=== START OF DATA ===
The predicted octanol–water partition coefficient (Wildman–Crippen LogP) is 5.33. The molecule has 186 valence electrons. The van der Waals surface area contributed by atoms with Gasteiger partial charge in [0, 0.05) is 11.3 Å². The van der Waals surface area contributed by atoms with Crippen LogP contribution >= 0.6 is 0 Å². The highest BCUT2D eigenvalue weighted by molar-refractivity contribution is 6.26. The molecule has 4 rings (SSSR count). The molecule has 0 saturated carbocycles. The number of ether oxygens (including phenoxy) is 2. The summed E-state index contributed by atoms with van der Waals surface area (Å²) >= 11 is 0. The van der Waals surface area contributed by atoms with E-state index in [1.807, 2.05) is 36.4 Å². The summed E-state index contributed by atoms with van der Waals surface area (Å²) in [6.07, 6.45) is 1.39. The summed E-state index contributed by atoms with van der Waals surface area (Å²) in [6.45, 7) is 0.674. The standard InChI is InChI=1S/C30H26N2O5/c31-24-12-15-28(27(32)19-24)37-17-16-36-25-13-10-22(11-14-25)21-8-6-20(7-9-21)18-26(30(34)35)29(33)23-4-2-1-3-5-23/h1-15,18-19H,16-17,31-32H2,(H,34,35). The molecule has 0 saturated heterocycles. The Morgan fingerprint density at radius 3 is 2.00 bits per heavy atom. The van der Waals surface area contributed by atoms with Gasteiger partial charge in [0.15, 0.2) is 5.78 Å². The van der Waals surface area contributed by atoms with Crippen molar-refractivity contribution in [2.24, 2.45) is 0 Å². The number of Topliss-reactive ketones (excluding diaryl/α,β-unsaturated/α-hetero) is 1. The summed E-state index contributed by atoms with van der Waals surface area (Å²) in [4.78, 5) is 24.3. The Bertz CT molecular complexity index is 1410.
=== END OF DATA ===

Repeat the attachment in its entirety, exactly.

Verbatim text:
The predicted octanol–water partition coefficient (Wildman–Crippen LogP) is 5.33. The molecule has 186 valence electrons. The van der Waals surface area contributed by atoms with Gasteiger partial charge in [0, 0.05) is 11.3 Å². The van der Waals surface area contributed by atoms with Crippen LogP contribution >= 0.6 is 0 Å². The highest BCUT2D eigenvalue weighted by molar-refractivity contribution is 6.26. The molecule has 4 rings (SSSR count). The molecule has 0 saturated carbocycles. The number of ether oxygens (including phenoxy) is 2. The summed E-state index contributed by atoms with van der Waals surface area (Å²) >= 11 is 0. The van der Waals surface area contributed by atoms with E-state index in [1.807, 2.05) is 36.4 Å². The summed E-state index contributed by atoms with van der Waals surface area (Å²) in [6.07, 6.45) is 1.39. The summed E-state index contributed by atoms with van der Waals surface area (Å²) in [6.45, 7) is 0.674. The standard InChI is InChI=1S/C30H26N2O5/c31-24-12-15-28(27(32)19-24)37-17-16-36-25-13-10-22(11-14-25)21-8-6-20(7-9-21)18-26(30(34)35)29(33)23-4-2-1-3-5-23/h1-15,18-19H,16-17,31-32H2,(H,34,35). The molecule has 0 saturated heterocycles. The Morgan fingerprint density at radius 3 is 2.00 bits per heavy atom. The van der Waals surface area contributed by atoms with Gasteiger partial charge in [0.15, 0.2) is 5.78 Å². The van der Waals surface area contributed by atoms with Crippen molar-refractivity contribution in [2.24, 2.45) is 0 Å². The number of Topliss-reactive ketones (excluding diaryl/α,β-unsaturated/α-hetero) is 1. The summed E-state index contributed by atoms with van der Waals surface area (Å²) in [4.78, 5) is 24.3. The Bertz CT molecular complexity index is 1410.